The Federal Communications Commission (FCC) has recently expressed its intent to launch a comprehensive evaluation of the current state of broadband throughout the United States. The evaluation falls under the mandate of section 706 of the Telecommunications Act of 1996. One of the main focal points of the inquiry is to examine if the universal service goals, including deployment, affordability, adoption, availability, and equitable access to broadband are being achieved across the nation.
Chairwoman Rosenworcel emphasized the significance of this evaluation, saying, “During the pandemic and even before it, the needs of internet users surpassed the FCC’s 25/3 standard for broadband. This standard is not only outdated, it masks the extent to which low-income neighborhoods and rural communities are being left offline and left behind.” She expressed the Commission’s aim to update the national broadband standard and set a long-term goal for gigabit speeds.
This initiative emerges amidst increasing dependency and demands for broadband and new Congressional directives featured in the Bipartisan Infrastructure Law. This law contains the largest ever federal investment in broadband deployment. Therefore, the Notice of Inquiry (NOI) is set to reassess the Commission’s standards for evaluating broadband deployment, availability and quality of available data, as well as the framework used for section 706 findings.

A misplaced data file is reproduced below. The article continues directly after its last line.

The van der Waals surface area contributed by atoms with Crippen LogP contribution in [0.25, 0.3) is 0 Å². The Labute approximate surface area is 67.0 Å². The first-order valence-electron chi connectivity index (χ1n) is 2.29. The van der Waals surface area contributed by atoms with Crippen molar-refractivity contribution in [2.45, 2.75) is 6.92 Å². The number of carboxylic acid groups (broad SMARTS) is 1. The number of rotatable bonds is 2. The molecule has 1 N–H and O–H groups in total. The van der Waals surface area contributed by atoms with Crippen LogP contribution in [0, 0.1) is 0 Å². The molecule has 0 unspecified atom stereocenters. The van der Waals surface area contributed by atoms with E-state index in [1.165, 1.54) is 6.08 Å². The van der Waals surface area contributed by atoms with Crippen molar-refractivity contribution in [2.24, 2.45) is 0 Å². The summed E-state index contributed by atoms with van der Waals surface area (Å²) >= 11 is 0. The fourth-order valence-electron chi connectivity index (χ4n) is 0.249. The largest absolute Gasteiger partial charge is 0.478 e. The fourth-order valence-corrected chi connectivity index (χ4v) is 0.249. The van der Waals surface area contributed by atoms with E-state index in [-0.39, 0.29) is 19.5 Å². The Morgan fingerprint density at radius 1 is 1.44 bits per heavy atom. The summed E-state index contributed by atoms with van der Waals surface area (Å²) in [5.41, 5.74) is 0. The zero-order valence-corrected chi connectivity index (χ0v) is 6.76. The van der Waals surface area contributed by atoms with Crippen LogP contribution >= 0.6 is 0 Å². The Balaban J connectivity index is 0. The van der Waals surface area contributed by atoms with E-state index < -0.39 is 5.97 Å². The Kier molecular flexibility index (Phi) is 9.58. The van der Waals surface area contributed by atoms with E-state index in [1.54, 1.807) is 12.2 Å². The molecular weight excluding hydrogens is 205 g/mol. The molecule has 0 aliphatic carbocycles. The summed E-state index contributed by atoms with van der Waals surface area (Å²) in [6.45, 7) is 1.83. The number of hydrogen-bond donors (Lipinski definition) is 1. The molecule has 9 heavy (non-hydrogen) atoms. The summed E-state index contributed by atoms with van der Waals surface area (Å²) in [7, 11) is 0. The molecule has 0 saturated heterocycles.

In terms of specifications, the NOI proposes to raise the national fixed broadband speed benchmark to 100 Mbps (megabits per second) download and 20 Mbps upload. A significant leap from the previous 25/3 Mbps standard set in 2015 without any subsequent updates. Further, the NOI is soliciting comments on setting an ambitious national goal of 1 Gbps/500 Mbps for the future.
The novel aspect of this inquiry is its use of the new Broadband Data Collection (BDC) data. As a result of the Broadband DATA Act passed by Congress in March 2020, the FCC now collects precise, location-specific data on broadband availability. This data collection scheme offers an enhanced understanding of broadband coverage. The Commission plans to scrutinize how these improvements may impact standards and conclusions on broadband availability.